Impulse: Maddie Hasson on Season Two, the Legacy of Trauma, and Superpowers as Self Defense

Maddie Hasson knows exactly how powerful Henry Coles’ origin story is.

TV Features Impulse
Impulse: Maddie Hasson on Season Two, the Legacy of Trauma, and Superpowers as Self Defense

Henrietta Coles, the rebellious graffiti artist/traumatized teenaged teleporter protagonist at the heart of YouTube Premium’s original sci-fi drama, Impulse, doesn’t give a fuck what you think about her. Maddie Hasson, the actress charged with bringing Henry to life, loves it.

“I was drawn to the show because of Doug, of course,” Hasson told Paste when we get her on the phone in the lead-up to the YouTube Original drama’s Season Two return. (Doug Liman, whose Jumper was adapted from the same books as Impulse, is an executive producer on the series.) “From the very beginning, though, I also just loved Henry as a character. I thought she was strong and weird, and vulnerable in her own way. She just seems like a real person, you know? And nobody [behind the show] is caught up in trying to make Henry a likable young woman, which I think a lot of shows in the past, especially young adults shows, have done with their female characters. I have never felt that with Henry, for even one second. She’s very guarded, and she pushes people away, but then when it’s convenient for her to have someone close to her, she pulls them back. She’s selfish in that way, and I think that’s really, really interesting. I like that she’s not likable, I love playing that.”

“Plus,” Hasson laughs, “working with YouTube, they let us say fuck a lot, which is how teenagers really talk. I mean, that’s like, Henry’s main word! She’s, uh, not great at communicating.”

To call this an understatement would be, in itself, an understatement. In writing about the series’s first season last year, I used words like “terse” and “tightly wound” to describe Hasson’s superpowered sixteen-year-old alter-ego. I also used “electric,” but anyone who’s watched even just a trailer will know that what I meant by that wasn’t electric as in life of every party, but rather, thickly insulated but cracked live-wire that will spark at a single touch and also might possibly kill you. All of these qualities make sense for a character whose only real home, after being abandoned by her dad when she was little, has been her always-on-the-move, unlucky-in-love single mom (played with delicate fortitude by Missi Pyle), and whose superpowers only reveal themselves as a violent form of self-defense when she is being sexually assaulted by a classmate. Of course Henry is tender and bad at communicating. Of course “fuck” is her favorite word.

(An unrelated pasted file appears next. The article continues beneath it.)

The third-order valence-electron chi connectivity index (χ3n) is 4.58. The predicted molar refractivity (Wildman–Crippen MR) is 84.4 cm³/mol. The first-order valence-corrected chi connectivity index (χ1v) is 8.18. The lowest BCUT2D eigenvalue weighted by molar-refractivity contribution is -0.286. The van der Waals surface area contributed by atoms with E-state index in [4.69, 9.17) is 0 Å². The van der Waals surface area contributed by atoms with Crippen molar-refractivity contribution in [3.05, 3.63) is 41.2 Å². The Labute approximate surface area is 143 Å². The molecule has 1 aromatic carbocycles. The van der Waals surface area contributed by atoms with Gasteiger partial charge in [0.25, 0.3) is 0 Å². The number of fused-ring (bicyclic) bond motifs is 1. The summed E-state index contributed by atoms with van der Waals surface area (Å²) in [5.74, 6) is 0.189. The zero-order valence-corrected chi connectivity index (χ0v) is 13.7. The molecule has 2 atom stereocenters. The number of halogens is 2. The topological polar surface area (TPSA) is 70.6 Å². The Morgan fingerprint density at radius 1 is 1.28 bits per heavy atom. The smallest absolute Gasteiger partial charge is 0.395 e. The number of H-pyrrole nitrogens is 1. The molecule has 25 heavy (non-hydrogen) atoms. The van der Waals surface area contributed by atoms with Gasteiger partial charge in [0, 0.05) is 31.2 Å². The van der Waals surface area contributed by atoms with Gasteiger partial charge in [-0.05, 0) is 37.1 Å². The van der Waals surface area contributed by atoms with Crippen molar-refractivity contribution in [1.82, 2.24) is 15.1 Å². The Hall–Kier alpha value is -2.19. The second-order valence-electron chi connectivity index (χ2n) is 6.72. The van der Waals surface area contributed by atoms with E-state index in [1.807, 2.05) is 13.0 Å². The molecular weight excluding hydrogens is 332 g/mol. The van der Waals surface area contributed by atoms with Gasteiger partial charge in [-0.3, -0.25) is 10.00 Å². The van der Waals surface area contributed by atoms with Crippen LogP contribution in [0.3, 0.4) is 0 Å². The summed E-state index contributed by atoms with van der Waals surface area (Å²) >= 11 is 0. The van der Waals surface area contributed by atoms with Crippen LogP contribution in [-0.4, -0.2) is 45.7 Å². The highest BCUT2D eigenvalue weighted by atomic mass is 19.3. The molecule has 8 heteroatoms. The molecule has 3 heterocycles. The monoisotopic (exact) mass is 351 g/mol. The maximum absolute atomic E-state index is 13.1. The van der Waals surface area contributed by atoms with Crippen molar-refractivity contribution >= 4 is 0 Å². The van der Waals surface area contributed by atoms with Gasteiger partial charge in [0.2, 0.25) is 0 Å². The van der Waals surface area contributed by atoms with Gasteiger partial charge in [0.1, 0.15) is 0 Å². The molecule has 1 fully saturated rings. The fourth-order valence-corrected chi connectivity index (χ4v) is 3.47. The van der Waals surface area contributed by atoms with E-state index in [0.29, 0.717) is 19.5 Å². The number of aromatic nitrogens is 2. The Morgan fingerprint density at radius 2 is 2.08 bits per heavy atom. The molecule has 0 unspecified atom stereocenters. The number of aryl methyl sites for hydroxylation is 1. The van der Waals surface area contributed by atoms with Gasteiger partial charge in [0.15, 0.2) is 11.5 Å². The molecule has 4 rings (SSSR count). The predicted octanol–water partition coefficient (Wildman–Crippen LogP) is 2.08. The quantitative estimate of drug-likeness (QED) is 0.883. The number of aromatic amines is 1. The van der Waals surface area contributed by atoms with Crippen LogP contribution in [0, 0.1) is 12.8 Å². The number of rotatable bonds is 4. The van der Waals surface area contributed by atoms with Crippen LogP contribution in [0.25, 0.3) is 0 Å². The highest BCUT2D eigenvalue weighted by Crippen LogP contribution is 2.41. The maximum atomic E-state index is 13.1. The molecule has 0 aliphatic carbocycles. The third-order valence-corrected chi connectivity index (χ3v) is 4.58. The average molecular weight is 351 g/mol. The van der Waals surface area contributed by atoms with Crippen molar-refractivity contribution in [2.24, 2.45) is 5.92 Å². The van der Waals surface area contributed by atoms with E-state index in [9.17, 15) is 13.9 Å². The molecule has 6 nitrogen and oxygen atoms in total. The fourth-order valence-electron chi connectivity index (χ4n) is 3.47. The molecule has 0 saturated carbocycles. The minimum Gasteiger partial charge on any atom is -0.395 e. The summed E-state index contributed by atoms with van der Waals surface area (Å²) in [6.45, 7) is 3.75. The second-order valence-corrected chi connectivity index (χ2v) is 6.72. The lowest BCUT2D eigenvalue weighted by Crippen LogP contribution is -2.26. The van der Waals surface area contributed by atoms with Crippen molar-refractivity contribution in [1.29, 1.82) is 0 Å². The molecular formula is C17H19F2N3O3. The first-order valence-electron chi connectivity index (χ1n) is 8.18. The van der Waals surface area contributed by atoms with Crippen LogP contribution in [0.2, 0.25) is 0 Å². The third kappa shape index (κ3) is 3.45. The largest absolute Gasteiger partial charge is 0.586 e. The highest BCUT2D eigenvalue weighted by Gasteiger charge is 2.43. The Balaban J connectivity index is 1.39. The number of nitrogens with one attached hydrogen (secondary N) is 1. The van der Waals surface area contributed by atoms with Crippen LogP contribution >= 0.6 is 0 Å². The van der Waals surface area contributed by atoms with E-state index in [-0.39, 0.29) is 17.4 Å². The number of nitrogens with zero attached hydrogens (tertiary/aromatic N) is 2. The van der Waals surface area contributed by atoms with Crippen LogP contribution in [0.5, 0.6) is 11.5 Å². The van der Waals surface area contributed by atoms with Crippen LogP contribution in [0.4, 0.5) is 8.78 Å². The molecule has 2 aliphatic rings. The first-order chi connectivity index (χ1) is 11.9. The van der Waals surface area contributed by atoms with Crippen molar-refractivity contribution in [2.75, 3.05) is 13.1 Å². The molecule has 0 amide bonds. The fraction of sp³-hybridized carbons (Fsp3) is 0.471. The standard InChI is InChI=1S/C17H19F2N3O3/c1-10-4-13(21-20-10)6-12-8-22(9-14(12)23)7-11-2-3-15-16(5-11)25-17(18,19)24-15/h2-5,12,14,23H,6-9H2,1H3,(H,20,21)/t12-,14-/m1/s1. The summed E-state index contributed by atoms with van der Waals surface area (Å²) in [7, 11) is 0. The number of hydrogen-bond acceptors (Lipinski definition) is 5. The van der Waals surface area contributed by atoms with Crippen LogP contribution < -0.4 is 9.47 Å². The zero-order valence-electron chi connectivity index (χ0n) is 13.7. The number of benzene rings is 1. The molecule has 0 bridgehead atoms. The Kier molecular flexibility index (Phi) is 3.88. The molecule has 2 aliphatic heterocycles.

As the series has progressed, the ever-blossoming complexity of Henry’s reactions to the intense, traumatic events hitting her from all sides have only endeared Hasson to her more.

“I love the way that she reacts to emotional situations,” she explains. “What happens to Henry, the assault, and all of the trauma from the teleportation and what’s going on around her, really forces her to be close to people for the first time in her life, so in a way, she has to open up. By the end of Season One, you get to see her be more emotional and sensitive and open and caring. But Henry’s so great because in a second she can just close right up, you know, like a clam. It’s never a clear trajectory for her, you know what I mean? Getting over trauma, it’s never a straight line—it’s up and down, it ebbs and it flows. That’s another thing that Lauren’s done so well.”

The Lauren she is referring to is showrunner Lauren LeFranc, who was behind the decision to have Liman do a total re-shoot of the sexual assault that cracks Henry’s open powers in the series’ pilot, consulting with assault survivors about the experience and aftermath of that kind of trauma in order to more responsibly—and effectively—center Henry’s perspective. The fallout of that assault, while not the central force in Henry’s life or the series as a whole, is nevertheless critical to who Henry becomes as she grows into both the powers it triggers, and the strength she has to find to survive them both. It’s also one of the reasons Impulse, as a character-first drama, is so strong. Under LeFranc’s watchful eye, Henry’s assault is never treated like a mere plot device, even as the more superpowered aspects of the story come into greater focus. Like Hasson says, Henry’s healing ebbs and flows, and how she handles all the shit life throws at her after she escapes that initial assault ebbs and flows with it—Season One ends with an ebb so deep a man dies.